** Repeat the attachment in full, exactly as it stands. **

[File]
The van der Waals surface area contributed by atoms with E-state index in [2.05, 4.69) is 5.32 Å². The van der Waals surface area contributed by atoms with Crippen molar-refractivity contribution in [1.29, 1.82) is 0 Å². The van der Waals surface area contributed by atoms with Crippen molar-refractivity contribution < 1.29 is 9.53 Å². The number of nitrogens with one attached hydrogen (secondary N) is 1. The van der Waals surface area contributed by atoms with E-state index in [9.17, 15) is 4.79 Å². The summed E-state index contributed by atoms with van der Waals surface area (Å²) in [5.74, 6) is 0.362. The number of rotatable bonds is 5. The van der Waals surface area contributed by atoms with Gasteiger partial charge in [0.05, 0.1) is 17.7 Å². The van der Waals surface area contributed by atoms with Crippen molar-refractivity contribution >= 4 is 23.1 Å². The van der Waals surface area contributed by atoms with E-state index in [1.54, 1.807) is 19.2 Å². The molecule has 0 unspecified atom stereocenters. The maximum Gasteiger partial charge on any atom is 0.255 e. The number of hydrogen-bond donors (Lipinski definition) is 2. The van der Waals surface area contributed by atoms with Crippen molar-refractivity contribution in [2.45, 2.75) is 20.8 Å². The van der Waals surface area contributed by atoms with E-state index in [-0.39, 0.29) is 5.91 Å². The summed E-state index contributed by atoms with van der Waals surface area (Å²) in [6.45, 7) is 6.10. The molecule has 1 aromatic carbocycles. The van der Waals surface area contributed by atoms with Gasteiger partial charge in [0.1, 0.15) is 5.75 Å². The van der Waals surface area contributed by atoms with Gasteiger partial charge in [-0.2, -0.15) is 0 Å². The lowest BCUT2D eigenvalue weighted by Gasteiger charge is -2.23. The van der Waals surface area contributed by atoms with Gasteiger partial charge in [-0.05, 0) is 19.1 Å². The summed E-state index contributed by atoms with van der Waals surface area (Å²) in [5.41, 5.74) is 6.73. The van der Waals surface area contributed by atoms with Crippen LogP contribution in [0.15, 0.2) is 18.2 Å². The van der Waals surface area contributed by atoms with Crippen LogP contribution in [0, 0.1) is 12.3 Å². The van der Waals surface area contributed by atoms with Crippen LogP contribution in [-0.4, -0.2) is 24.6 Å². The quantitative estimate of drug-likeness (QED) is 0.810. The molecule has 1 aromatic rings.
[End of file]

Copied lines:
The van der Waals surface area contributed by atoms with E-state index in [2.05, 4.69) is 5.32 Å². The van der Waals surface area contributed by atoms with Crippen molar-refractivity contribution in [1.29, 1.82) is 0 Å². The van der Waals surface area contributed by atoms with Crippen molar-refractivity contribution < 1.29 is 9.53 Å². The number of nitrogens with one attached hydrogen (secondary N) is 1. The van der Waals surface area contributed by atoms with E-state index in [9.17, 15) is 4.79 Å². The summed E-state index contributed by atoms with van der Waals surface area (Å²) in [5.74, 6) is 0.362. The number of rotatable bonds is 5. The van der Waals surface area contributed by atoms with Gasteiger partial charge in [0.05, 0.1) is 17.7 Å². The van der Waals surface area contributed by atoms with Crippen molar-refractivity contribution >= 4 is 23.1 Å². The van der Waals surface area contributed by atoms with E-state index in [1.54, 1.807) is 19.2 Å². The molecule has 0 unspecified atom stereocenters. The maximum Gasteiger partial charge on any atom is 0.255 e. The number of hydrogen-bond donors (Lipinski definition) is 2. The van der Waals surface area contributed by atoms with Crippen molar-refractivity contribution in [2.45, 2.75) is 20.8 Å². The van der Waals surface area contributed by atoms with E-state index in [-0.39, 0.29) is 5.91 Å². The summed E-state index contributed by atoms with van der Waals surface area (Å²) in [6.45, 7) is 6.10. The molecule has 1 aromatic carbocycles. The van der Waals surface area contributed by atoms with Gasteiger partial charge in [0.1, 0.15) is 5.75 Å². The van der Waals surface area contributed by atoms with Gasteiger partial charge in [-0.2, -0.15) is 0 Å². The lowest BCUT2D eigenvalue weighted by Gasteiger charge is -2.23. The van der Waals surface area contributed by atoms with Gasteiger partial charge in [-0.05, 0) is 19.1 Å². The summed E-state index contributed by atoms with van der Waals surface area (Å²) in [5.41, 5.74) is 6.73. The van der Waals surface area contributed by atoms with Crippen LogP contribution in [0.15, 0.2) is 18.2 Å². The van der Waals surface area contributed by atoms with Crippen LogP contribution in [0, 0.1) is 12.3 Å². The van der Waals surface area contributed by atoms with Crippen LogP contribution in [-0.4, -0.2) is 24.6 Å². The quantitative estimate of drug-likeness (QED) is 0.810. The molecule has 1 aromatic rings.